I wonder if she performs the song today, in her concerts (which she still gives, as kind of a nostalgia act).  It would highlight the strange, archaic quality of the song– from a time when a girl who willingly had sex with more than one man could be called a “slut”.  It is amazing that she put it into a song, a confessional song.

Her most exquisite verse:

Hallo, song of the willow,
The dreams under my pillow,
Turned to tears that I cried.
Beauty and love are our riddle,
Never to answer, but always to try.
And, boy, did I try.

There is a raft of novels in that verse: the quest of a young woman to reconcile her ideals of beauty and truth and love with the reality of being, perhaps, ill-used, or with the realization that whatever it is men want from these relationships it was not hers to give or to take, in an enduring sense.  Ill-used?  Today, feminists would have a different term for it, but they would be just as inadequate in defining it as Melanie was when she “tried”.  The difference is, Melanie knows it’s a riddle, and reaches for poetry to express it.  The feminists  think they know it but if they do, they can’t express it.  The feminists think men don’t know it because if they did know it they would admit that the feminists are right.

So if you think Melanie was old-school compliant and dependent you might be surprised to read about her history with record labels and promoters.  She was her own woman, as independent-minded and formidable as any one, willing to dump a major recording contract when they didn’t respect her artistic integrity.

Another thing I remember about Melanie was a bizarre appearance on Ed Sullivan.  Sullivan usually looked a bit askance at pop acts.  He presented them because he wanted to be relevant and kind of hip but you could tell he didn’t know what to make of them and longed to get back to the talking Mexican mouse.  When he introduced Melanie, however, he clearly was impressed by something about her.  She was sitting on the floor of the stage surrounded by friends– one thinks of the word “acolytes”– looking groovy and priestessly and magical, and Sullivan chatted with her for a moment and she seemed totally befuddled by this strange man in a suit trying to ingratiate himself with her.  She smiled as if Sullivan were talking in a language she didn’t understand and she didn’t want to be rude.

She performed “Peace Will Come According to Plan”, if I remember correctly.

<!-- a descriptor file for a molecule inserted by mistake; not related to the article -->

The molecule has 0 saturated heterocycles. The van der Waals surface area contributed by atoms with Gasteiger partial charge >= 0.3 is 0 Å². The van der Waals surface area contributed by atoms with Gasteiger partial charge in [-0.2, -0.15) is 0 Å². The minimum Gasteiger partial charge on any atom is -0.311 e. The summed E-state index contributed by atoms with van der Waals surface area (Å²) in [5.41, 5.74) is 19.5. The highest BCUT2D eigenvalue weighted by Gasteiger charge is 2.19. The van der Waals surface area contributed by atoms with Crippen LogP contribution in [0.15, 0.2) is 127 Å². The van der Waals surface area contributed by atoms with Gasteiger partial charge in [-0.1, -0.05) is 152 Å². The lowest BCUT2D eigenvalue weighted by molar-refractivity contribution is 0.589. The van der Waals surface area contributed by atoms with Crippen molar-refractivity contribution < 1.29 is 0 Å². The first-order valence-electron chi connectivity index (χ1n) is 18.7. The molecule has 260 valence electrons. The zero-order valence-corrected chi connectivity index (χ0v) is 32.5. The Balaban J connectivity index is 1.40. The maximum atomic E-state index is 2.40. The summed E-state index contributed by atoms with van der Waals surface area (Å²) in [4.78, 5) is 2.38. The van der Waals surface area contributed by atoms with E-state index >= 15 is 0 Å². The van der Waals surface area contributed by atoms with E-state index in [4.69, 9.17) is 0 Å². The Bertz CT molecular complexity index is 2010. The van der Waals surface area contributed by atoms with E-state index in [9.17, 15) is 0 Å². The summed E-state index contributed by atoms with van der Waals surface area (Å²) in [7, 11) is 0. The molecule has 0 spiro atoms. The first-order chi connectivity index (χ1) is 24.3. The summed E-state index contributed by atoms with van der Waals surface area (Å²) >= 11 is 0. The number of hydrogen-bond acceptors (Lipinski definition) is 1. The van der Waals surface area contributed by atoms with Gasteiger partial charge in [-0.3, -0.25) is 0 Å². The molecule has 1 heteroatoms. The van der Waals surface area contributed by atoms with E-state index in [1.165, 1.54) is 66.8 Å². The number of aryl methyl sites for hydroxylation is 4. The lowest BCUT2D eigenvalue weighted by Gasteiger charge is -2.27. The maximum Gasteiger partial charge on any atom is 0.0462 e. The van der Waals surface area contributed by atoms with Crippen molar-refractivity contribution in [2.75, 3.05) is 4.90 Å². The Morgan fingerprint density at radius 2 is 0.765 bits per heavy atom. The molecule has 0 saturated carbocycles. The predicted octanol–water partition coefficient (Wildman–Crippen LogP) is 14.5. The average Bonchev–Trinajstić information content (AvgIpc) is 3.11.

She also appeared on the Tonight Show with Johnny Carson.  Again, she is clearly respected and admired by the host: unusually, Carson tries for sincerity.  And you can see why: she seems utterly authentic and real.  You can almost see Sandy Duncan and Ed McMahon on the couch shrinking from her in fear.  For God’s sake, don’t ask me if I believe in peace or spirits or mother earth!

An exquisite performance of “Lay Down”.  Note that really strange audience she is performing for, in Germany.  They look like they have no idea.  They clap like they had been instructed to just before the performance.

The evil twin of “I Really Love Harold”, by the way, is Alanis Morrisette’s “Unsent“.  In one  generation, the experience of casual sex has been transformed from shame and despair to how good it felt to cry in front of him for the first time or fall asleep on his couch.

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Lying Scumbags

It was commonly accepted that the FISA Warrantless Surveillance Bill violated several sacred constitutional principles including the right to privacy.  It was passed in the wake of 9/11 because American politicians were scared shitless of terrorism, or of the public perception that they might not be doing enough to prevent future terrorist attacks, which might kill another 3,000 people, even while the public was delighted that they did nothing to prevent 30,000 people a year from dying by gunshot.

The rationale was thus: yes, it is wrong.  Yes, it violates your privacy.  But these are extraordinary times– we are at “war” with violent terrorists.  The law is justified.  Just to reassure everyone, they included a sunset provision: this law will expire in 6 years.  See?  We’re not violating your rights.  We’re not spying on everyone.  We’re not instituting measures that begin to make your government look and function like Big Brother.  Oh no– because there is an expiry date.

Even the Supreme Court bought that we live in extraordinary times.  We can no longer afford privacy.

I predicted, when it was first passed, that the measure would never be repealed.  That U.S. politicians (and Canadian) were lying.  Why?

You don’t need to understand philosopher Karl Popper to appreciate the philosophical framework behind my point.  But it would help.   In essence, if something is really true, you could, theoretically, prove it was false.  In this situation, the “truth” we are asked to believe is that we are under such dire threats from terrorism that we need this extraordinary law in order to deal with these unusual, exceptional, threats.